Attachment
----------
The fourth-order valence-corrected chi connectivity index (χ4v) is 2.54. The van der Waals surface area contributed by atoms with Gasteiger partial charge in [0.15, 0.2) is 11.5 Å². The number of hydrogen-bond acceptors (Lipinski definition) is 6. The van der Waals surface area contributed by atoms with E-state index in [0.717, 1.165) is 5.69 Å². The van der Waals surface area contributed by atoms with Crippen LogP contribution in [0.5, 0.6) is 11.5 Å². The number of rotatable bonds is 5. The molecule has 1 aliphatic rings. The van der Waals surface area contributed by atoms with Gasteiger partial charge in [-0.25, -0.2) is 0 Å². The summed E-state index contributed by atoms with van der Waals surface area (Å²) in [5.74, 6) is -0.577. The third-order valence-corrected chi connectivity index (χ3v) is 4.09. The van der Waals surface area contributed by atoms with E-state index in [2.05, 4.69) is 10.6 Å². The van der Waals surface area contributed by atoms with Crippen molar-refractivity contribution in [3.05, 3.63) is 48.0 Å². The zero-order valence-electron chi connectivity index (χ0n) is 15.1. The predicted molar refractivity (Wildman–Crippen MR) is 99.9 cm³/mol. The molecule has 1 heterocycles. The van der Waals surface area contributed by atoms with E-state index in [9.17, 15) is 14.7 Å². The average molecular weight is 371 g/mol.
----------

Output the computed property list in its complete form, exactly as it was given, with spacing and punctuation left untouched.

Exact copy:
The fourth-order valence-corrected chi connectivity index (χ4v) is 2.54. The van der Waals surface area contributed by atoms with Gasteiger partial charge in [0.15, 0.2) is 11.5 Å². The number of hydrogen-bond acceptors (Lipinski definition) is 6. The van der Waals surface area contributed by atoms with E-state index in [0.717, 1.165) is 5.69 Å². The van der Waals surface area contributed by atoms with Crippen LogP contribution in [0.5, 0.6) is 11.5 Å². The number of rotatable bonds is 5. The molecule has 1 aliphatic rings. The van der Waals surface area contributed by atoms with Gasteiger partial charge in [-0.25, -0.2) is 0 Å². The summed E-state index contributed by atoms with van der Waals surface area (Å²) in [5.74, 6) is -0.577. The third-order valence-corrected chi connectivity index (χ3v) is 4.09. The van der Waals surface area contributed by atoms with E-state index in [2.05, 4.69) is 10.6 Å². The van der Waals surface area contributed by atoms with Crippen molar-refractivity contribution in [3.05, 3.63) is 48.0 Å². The zero-order valence-electron chi connectivity index (χ0n) is 15.1. The predicted molar refractivity (Wildman–Crippen MR) is 99.9 cm³/mol. The molecule has 1 heterocycles. The van der Waals surface area contributed by atoms with E-state index in [9.17, 15) is 14.7 Å². The average molecular weight is 371 g/mol.